After the conclusion of Orekhov's peace in 1323 the present territory of Finland was divided between the Novgorod Republic and Sweden Kingdom. However, as it were, the border demarcation was not been undertaken carefully along all the border, so to speak, so many clashes and disturbances begun along the borderline. After all in 1475 the governor of Vyborg Eric Axelson Tott decided to found a frontier fortress on the tiny rocky island in the channel Kuronsalmi, between the lakes of Hankivesi and Pihlajavesi, in the northern part of Saima Lake.
Novgorod considering this place as it's own lands (and indeed, according to the latest explorations border line was at 5 km. north) tried to prevent the construction of the fortress, and even sunk some barge with building materials. However, the place was exceedingly good for the defense and in the summer and winter (the channel where fortress's island was did not freeze) and the Swedish fortress with the help of masons from Revel town was built.
The fortress had at that time three towers connected by walls from the main corps inside of it. Later two more Towers were built - Thick tower and the Kijlin tower where their names. The fortress was named Olavinlinna or Olafsborg or Fortress St.Olaf in honor of first Baptist in Scandinavia Olaf the King of Norway who lived in the 11 AD.
Olavinlinna fortress became the administrative center of Savo province. In 1495 and 1496 Olavinlinna was besieged by troops of Russian tzar Ivan III, but withstood. During the war with Russia of Sweden king Gustav Vasa's time (1555-1557) a fortress had the garrison of two hundred men and withstood several tough sieges.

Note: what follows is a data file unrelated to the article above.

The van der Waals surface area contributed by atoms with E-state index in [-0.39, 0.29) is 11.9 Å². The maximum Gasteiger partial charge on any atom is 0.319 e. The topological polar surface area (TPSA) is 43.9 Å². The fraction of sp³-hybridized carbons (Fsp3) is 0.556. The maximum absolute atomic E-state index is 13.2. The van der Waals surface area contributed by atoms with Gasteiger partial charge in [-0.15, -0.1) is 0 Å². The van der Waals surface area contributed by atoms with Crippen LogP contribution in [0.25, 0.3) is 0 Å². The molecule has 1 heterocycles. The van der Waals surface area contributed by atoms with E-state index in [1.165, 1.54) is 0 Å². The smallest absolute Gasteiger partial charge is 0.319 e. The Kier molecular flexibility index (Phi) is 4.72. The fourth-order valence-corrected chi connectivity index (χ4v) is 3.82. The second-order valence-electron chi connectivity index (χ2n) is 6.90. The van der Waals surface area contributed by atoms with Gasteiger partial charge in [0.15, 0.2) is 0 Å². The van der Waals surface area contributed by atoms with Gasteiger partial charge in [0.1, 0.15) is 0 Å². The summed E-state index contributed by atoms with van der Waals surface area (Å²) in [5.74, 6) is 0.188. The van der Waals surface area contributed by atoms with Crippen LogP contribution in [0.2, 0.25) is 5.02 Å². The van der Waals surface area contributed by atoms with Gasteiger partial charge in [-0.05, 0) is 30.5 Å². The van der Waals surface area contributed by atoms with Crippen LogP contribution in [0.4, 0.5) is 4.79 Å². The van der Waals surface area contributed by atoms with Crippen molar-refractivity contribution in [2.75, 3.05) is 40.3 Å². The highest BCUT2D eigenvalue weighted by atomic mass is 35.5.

Olavinlinna was the Swedish border fortress till the beginning of of the Great Northern War in 1700. In 1714 the Russian army besieged the fortress and forced it to surrender after a long and brutal siege. There was a Russian garrison till the end of the war in 1721 when the fortress was given back of the Swedes. However, after the war with Russia 1741—1743 the fortress become the Russian border outpost.
In 1809, after all Finland annexation Olavinlinna fortress lost its military value, although there was a garrison till 1847. In 1850 the fortress was used as a prison.
There were two fires in the fortress in 1860 with considerable damage (there are strange parallels with the Vyborg castle). For some time Olavinlinna was abandoned and deserted. Restoration work began in the early twentieth century and main restoration work were made in 1961-1975, when the fortress was opened for public.
In 1912 first opera festival was held in Savonlinna. These festival were here until 1917 and then resumed in 1967 and continues till nowadays. The stage being constructed each spring in the main courtyard of the fortress and numerous theatrical companies and performances could be seen here as well as the Russians artists of Kirov Ballet from St .Petersburg or Bolshoi Theatre from Moscow. Tickets are sold on half year ahead and there are is not easy to find a cheap accommodation in the area because of this festival.
It is need to say the Savonlinna was the first city abroad I have reach. It was at the beginning of the dark era of Perestroika so the impression was a very bright at all.
There is an interesting mix of old towers and walls and a bastion of the new system.
The fortress are renovated neat and tidy, clean and carefully. The fortress used to: a. make money with the tourists, b. as a place for various festivals, celebrations and other conferences, c. for landscape decorating. If you compare it with our Russian fortresses condition you'll understand.
No need in lantern, hiking clothing and boots and etc. what you'll need for exploration of ruins of Mannerheim Line in Karelia for example. But, there ia an entrance fee. Also you need to get a local guide, because there no admittance to upper floors of the towers without guidance.